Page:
Mika Rottenberg, Cosmic Generator
Mika Rottenberg, Cosmic Generator (loaded #1), 2017. Mixed media installation. © Mika Rottenberg.

In No Nose Knows 2015, a piece featured in the Venice Biennale as part of an exhibition curated by Okwui Enwezor, plastic pearls are cultivated on an assembly line. On the other end of the conveyor, the pearls trigger an allergic reaction, whereupon a woman with a massive nose sneezes out steaming plates of noodles and pasta dishes. Different cultural references are mixed in the video, with the workers creating the plastic pearls as well as the noodles originating from China, but some depictions of the pasta dishes and the long nose from the Pinocchio fable are allusions to Italy. The artist warns us, however, that we do not need to elaborate on these overlapping cultural clues to be able to see connections. The surreal elements of the works are open for interpretation.

Mika Rottenberg, Still from No Nose Knows
Mika Rottenberg, Still from No Nose Knows, 2015. Single-channel video installation. Courtesy the artist and Hauser & Wirth © Mika Rottenberg.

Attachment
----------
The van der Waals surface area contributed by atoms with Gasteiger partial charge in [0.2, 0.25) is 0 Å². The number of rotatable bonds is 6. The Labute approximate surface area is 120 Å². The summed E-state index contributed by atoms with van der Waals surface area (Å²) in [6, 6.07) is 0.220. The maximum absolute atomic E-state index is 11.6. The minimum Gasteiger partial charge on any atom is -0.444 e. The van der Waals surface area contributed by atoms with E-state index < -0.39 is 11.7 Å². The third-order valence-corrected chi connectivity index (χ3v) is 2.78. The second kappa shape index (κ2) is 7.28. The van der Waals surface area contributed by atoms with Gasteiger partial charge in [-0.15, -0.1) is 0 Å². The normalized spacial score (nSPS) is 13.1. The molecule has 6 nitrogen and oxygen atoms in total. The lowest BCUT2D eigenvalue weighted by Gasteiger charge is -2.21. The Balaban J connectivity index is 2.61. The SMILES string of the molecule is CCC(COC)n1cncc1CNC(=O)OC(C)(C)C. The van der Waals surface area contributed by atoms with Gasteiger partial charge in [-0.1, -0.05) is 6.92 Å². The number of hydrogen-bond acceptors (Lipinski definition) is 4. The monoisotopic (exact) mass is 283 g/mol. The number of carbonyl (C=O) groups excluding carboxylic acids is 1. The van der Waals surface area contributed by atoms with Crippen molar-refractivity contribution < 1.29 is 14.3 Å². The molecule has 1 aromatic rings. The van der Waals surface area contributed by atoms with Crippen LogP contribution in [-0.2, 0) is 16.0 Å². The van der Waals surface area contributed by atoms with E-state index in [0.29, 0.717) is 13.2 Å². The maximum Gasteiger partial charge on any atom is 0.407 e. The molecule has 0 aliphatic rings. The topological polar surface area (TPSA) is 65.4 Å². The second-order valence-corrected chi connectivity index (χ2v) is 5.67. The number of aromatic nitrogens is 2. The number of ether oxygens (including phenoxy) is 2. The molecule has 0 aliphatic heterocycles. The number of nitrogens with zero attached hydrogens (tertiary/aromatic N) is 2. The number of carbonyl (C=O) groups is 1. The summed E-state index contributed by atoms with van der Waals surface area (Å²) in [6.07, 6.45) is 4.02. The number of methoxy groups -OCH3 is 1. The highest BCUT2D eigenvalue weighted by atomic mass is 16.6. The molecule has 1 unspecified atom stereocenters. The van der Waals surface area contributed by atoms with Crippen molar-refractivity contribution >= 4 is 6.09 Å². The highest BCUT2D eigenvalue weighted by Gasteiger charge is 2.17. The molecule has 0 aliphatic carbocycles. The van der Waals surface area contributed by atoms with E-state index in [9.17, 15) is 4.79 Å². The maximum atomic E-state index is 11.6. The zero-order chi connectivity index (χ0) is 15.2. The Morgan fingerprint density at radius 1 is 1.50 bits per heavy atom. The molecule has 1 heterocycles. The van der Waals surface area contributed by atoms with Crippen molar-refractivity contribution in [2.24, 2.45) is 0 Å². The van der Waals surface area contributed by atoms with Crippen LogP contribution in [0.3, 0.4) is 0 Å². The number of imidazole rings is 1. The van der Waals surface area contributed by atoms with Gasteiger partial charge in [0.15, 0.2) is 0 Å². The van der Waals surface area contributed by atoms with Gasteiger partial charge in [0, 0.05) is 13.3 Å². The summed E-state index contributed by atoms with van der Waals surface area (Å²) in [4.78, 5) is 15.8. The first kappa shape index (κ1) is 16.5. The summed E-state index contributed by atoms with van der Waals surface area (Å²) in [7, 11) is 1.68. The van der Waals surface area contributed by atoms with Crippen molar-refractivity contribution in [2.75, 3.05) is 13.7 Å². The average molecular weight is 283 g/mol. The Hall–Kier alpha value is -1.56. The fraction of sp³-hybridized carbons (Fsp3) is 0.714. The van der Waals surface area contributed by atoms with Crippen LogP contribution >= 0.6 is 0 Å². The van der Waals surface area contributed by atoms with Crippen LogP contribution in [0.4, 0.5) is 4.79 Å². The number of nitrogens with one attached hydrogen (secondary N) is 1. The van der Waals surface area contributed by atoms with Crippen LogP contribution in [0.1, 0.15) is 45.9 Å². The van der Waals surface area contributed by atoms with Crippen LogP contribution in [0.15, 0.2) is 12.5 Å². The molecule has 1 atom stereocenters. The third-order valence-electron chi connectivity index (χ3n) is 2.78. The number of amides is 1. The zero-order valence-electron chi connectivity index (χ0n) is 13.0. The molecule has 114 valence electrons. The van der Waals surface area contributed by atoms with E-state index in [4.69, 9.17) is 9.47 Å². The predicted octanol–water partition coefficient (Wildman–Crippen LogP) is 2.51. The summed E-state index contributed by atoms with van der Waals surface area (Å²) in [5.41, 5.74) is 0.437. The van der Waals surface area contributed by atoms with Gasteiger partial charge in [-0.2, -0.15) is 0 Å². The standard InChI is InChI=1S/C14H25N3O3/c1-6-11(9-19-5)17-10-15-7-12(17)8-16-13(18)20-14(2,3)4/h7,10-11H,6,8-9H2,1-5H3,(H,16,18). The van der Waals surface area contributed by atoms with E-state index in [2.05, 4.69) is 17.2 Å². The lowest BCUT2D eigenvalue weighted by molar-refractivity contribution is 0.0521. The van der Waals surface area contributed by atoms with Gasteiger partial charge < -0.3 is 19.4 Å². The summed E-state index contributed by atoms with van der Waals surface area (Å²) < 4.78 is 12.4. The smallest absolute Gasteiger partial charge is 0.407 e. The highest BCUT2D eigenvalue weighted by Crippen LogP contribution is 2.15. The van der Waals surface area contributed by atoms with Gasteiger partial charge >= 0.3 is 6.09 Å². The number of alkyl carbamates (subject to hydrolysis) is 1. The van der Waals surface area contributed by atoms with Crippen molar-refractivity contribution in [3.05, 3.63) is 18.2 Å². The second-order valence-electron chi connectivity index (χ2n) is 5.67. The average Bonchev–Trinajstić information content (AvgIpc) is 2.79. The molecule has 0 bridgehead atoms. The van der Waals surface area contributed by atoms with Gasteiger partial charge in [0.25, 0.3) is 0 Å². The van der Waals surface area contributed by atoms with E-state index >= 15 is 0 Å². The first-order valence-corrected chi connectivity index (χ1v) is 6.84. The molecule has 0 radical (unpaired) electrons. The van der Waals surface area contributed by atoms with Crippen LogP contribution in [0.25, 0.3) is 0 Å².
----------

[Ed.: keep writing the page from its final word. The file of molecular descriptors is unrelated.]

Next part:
Bowls Balls Souls Holes

The title of the Louisiana Museum exhibition, Bowls Balls Souls Holes, is taken from one of Rottenberg’s works and denotes the absurd transformations presented in her visual universe. Besides video works and installations, the exhibition presents three participatory kinetic sculptures by the artist as well as her new drawings made in the past year. The museum also supported the production of Rottenberg’s 2017 film Cosmic Generator, which today is part of Louisiana’s collection.

Mika Rottenberg, #1 with cabbage and ponytail,
Mika Rottenberg, #1 with cabbage and ponytail, 2020. Plywood, aluminum, mechanical parts, plastic, hair. Courtesy the artist and Hauser & Wirth © Mika Rottenberg.

Since 2019, ​​Rottenberg is exclusively represented worldwide by the Swiss mega-gallery Hauser & Wirth. The same year the artist won the Kurt Schwitters Prize, a prominent biennial award that recognizes artists for making significant contributions to contemporary art. Besides the ongoing exhibition at the Louisiana Museum of Modern Art near Copenhagen in Denmark, Rottenberg listed further major solo exhibitions at renowned art museums and establishments around the world including Sprengel Museum in Hanover, Germany; Museum of Contemporary Art in Toronto, Canada; Tai Kwun Contemporary in Hong Kong; MCA in Chicago and the New Museum in New York.

Relevant sources to learn more

Learn more about the story of video art:
Part I: The Conceptual Pioneers, from the 60s to the 80s
Part II: Stories Of And For Our Times

Click HERE to learn more about Mika Rottenberg exhibition at Louisiana Museum

Wondering where to start?